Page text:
Healthcare: NHS

August 8, 2016 Lucie Frideling

Forging a Green Path for NHS

Schneider Electric collaborates with a leading healthcare institute to create and enhance the environment and level of service for patients.

  • The project guaranteed more than £70,000 of gas and electricity savings in the first five months beyond completion.
  • Existing building management systems were upgraded to one centralised system, supported by monitoring solutions.
  • NHS hospital is predicted to receive a huge return of savings of £6.97 million over the next 20 years.

Hospitals are invariably the highest energy users by building type in the U.K. The National Health Service (NHS) has the largest estate in Europe and has increased its carbon footprint by 40 percent since 1990. Collectively, it is the largest public sector contributor to climate change and in England alone it produces more than 18 million tonnes of carbon dioxide per year.

Doctors & nurse in hospital corridor with senior female patient in wheel chair with male Asian doctor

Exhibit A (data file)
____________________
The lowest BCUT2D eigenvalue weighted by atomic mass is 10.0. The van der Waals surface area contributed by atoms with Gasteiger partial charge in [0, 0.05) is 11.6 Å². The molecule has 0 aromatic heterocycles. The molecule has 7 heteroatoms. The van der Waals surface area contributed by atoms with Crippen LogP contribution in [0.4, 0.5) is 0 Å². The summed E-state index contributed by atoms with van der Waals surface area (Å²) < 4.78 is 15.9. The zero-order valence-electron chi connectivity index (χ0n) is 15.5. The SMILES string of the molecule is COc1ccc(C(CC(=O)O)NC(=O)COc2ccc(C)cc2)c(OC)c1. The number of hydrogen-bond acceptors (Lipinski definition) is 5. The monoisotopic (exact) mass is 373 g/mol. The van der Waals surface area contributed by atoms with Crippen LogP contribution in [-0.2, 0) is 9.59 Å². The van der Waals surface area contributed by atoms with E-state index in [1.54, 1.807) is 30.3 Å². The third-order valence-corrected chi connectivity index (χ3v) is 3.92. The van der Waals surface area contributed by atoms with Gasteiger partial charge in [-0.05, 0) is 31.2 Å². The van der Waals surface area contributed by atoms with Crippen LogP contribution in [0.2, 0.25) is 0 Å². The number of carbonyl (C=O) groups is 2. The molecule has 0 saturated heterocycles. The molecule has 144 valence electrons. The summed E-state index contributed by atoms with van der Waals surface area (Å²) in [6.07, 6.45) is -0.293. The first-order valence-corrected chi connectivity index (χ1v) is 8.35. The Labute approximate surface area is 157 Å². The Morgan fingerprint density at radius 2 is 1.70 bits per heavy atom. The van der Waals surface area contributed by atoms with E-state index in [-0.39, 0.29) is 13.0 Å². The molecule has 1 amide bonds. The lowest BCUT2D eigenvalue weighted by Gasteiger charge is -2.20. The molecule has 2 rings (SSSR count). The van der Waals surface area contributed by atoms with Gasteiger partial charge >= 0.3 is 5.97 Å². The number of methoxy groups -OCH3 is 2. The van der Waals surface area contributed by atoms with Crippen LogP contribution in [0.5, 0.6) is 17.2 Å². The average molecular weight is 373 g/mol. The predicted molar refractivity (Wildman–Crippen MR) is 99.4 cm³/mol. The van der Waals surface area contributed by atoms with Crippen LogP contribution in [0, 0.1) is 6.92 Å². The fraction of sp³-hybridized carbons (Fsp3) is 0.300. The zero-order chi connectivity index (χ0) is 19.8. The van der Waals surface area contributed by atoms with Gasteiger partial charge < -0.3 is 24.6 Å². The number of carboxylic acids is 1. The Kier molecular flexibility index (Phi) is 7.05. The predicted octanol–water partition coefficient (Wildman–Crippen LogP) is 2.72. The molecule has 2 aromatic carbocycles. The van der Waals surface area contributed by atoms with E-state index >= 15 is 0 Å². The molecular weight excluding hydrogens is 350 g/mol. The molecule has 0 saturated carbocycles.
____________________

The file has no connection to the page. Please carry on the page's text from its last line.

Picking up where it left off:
The number of people using the NHS is estimated to be around one million every 36 hours. In the face of this huge volume, government cuts, an ageing population, and an ageing estate, the NHS is under huge financial and operational pressure.

With the government’s introduction of carbon taxes alongside mandatory carbon reduction, NHS trusts have had to think outside the box in order to try and meet these targets, while at the same time making improvements to the estate, and freeing up funds for frontline services and patient care.

One particular trust is setting the example for the organization as a whole. It is widely recognized as an NHS leader in sustainable strategy, having invested £15 million that has already seen the hospital exceed its 2015 carbon reduction target. In partnership with Schneider Electric, the hospital has now implemented a complete reconfiguration of its infrastructure and energy management systems.